Farmers face sweeping rise in water charges.

Bills could surpass thousands of euro.

Sligo News File

A nearly 80% price increase is expected to be announced for water supplies to farms.

Holdings likely to be hammered by the rise in levies include herd owners involved in dairying and livestock.

The new rates come as sectors of the farming industry, especially livestock have seen their incomes crash and sales become increasingly difficult owing to government-imposed Covid-19 restrictions on marts.

Charges for domestic usage have been abandoned after powerful campaigns in which tens of thousands of people mounted protest after protest against the levies.

But there seemed to be a reluctance of some in farming organization circles to defy the imposition of charges for water on farm holdings, leaving government free to consider farms as water taxable operations.

Now, it looks that even uneconomic farming enterprises will fall to be billed at rates that may run to thousands of euros annually, depending on stocking levels. Dairying activities, where water usage is high owing to the scale of environmental regulations to which they’re subject, will be particularly hurt.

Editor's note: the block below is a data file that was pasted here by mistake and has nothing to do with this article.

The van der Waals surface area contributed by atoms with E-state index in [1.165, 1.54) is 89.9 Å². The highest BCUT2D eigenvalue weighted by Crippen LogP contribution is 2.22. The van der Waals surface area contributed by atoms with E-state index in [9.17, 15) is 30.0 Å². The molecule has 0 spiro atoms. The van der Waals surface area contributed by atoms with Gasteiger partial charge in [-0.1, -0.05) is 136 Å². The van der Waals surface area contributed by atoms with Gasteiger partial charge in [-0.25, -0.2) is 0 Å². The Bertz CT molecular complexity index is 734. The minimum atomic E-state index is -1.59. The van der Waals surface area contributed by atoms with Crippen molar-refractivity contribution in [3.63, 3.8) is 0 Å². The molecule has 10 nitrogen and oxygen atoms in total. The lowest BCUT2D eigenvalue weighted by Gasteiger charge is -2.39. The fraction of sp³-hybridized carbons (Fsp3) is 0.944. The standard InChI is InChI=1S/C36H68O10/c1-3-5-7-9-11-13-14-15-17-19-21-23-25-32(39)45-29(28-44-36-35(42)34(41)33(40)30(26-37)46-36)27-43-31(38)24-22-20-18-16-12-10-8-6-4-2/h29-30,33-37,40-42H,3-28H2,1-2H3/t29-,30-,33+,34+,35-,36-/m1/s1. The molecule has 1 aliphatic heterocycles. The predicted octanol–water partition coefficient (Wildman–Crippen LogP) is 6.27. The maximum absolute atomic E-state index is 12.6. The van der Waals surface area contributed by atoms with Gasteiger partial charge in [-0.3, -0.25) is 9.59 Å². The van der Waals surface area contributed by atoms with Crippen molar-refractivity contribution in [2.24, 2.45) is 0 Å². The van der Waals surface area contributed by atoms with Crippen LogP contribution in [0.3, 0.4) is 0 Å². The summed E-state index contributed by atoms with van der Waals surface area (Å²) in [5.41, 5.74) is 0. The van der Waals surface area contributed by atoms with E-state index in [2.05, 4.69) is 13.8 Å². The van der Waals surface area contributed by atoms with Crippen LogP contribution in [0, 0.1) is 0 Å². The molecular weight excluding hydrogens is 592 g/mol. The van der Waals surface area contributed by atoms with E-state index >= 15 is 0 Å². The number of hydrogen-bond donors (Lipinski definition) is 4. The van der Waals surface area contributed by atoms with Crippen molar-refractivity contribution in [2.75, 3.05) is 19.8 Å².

Irish Water, the national utility responsible for the control and management of the country’s public water operations, has reportedly indicated that the new rates will take effect from as soon as the beginning of May 2020.

It’s not clear whether water piped to a dwelling and thereafter directly from the dwelling to a landholding can be classified such that a charge may be made for the water used in connection with the land. Advice obtained from an eminent senior constitutional expert appeared to suggest that a pipe extending from the house to the land continues to exist as a domestic connection. As of now, charges for domestic water usage no longer apply.

Those interested in querying the issue may wish to contact the Sligo Farming Platform, the local farm organization which first sought the opinion of senior counsel on the issue.